Novelist Lisa Braver Moss Writes on Circumcision Jewish Practices for Huffington Post


Novelist and Beyond the Bris contributor Lisa Braver Moss has written a powerful essay for the Huffington Post on metzitzah b’peh, which is practiced by some Orthodox mohels during the bris. As a direct result of the ritual, several New York infants contracted the herpes virus. Two died and two suffered permanent brain damage.  

“Jewish law is constantly evolving. Our practices change as we learn,” writes Moss. “If we discover that a previously accepted Jewish tradition is dangerous—or if we simply learn that there’s a more compassionate way to act, one that is more consistent with Jewish principles than the previous interpretation—it's incumbent on us to modify or discontinue the tradition,” she says.

Many Jewish parents considering circumcision pros and cons know nothing about metzitzah b’peh, in which the mohel washes the fresh wound with wine, using his mouth, after he has removed the foreskin. It is important for all Jewish parents to recognize that although this practice is rare, it does take place. If the decision is made to hire a mohel and have a bris, parents should gain specific assurance before the ritual that no oral-genital contact will take place.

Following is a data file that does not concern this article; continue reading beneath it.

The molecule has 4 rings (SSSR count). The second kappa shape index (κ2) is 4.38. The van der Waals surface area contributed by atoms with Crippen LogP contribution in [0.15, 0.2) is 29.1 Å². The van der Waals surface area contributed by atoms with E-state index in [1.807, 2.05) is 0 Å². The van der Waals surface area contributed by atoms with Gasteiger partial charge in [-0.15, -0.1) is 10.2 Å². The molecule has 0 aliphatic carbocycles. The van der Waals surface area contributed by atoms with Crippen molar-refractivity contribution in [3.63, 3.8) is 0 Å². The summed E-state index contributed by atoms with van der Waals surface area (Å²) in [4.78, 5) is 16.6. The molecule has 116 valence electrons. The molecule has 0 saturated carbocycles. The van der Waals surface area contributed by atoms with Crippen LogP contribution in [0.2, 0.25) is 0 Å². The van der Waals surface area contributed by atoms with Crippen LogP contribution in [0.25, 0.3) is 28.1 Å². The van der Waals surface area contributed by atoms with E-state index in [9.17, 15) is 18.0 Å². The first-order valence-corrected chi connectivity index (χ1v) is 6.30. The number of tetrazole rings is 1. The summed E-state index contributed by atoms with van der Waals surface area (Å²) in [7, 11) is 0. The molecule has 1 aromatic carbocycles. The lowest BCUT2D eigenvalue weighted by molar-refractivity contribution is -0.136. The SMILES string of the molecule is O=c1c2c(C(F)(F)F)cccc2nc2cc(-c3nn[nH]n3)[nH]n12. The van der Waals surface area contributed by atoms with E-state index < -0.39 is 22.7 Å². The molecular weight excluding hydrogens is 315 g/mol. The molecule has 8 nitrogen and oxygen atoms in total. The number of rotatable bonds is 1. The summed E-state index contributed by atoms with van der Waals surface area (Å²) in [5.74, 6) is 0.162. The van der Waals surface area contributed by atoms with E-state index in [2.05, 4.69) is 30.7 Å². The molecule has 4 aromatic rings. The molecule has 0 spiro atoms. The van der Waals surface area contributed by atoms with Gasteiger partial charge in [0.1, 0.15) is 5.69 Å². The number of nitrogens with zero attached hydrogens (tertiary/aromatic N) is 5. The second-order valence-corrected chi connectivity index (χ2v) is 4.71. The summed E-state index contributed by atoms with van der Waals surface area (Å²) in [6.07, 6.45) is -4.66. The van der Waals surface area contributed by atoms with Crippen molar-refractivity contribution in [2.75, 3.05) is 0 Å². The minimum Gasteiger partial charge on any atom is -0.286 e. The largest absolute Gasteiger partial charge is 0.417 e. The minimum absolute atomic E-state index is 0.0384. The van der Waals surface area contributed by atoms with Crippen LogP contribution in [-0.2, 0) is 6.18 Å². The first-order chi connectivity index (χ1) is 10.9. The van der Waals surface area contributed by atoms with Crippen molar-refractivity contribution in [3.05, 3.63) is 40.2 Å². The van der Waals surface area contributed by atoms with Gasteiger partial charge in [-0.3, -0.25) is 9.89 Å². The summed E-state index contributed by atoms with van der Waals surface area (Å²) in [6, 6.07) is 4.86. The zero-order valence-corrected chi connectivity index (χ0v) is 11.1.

There are a number of diseases, in addition to the herpes virus, that can be transferred via oral contact with an open wound. These include HIV, HPV, gonorrhea, chlamydia, syphilis and hepatitis B. Although the focus of the current metzitzah b’peh controversy has been on infants contracting herpes, it is very possible to transmit other diseases as part of this bris ceremony.

Of course, some Jewish parents today are opting to skip circumcision surgery altogether and hold a brit shalom instead. By peacefully welcoming their sons into the covenant with a non-traditional bris that skips the cutting, it is possible to completely avoid all circumcision complications.

Lisa Braver Moss does not touch on the brit shalom movement in her Huffington Post piece, but she does mention the current Jewish movement to question circumcision. “[E]ven without metzitzah b'peh, circumcision carries the risk of complications and death from sepsis, hemorrhage and other causes. All this has led a small number of Jews to question not only how circumcisions are performed, but the very act itself,” she says.

1 comment:

  1. After many days i found a great blog. Thanks have bookmarked.Syphilis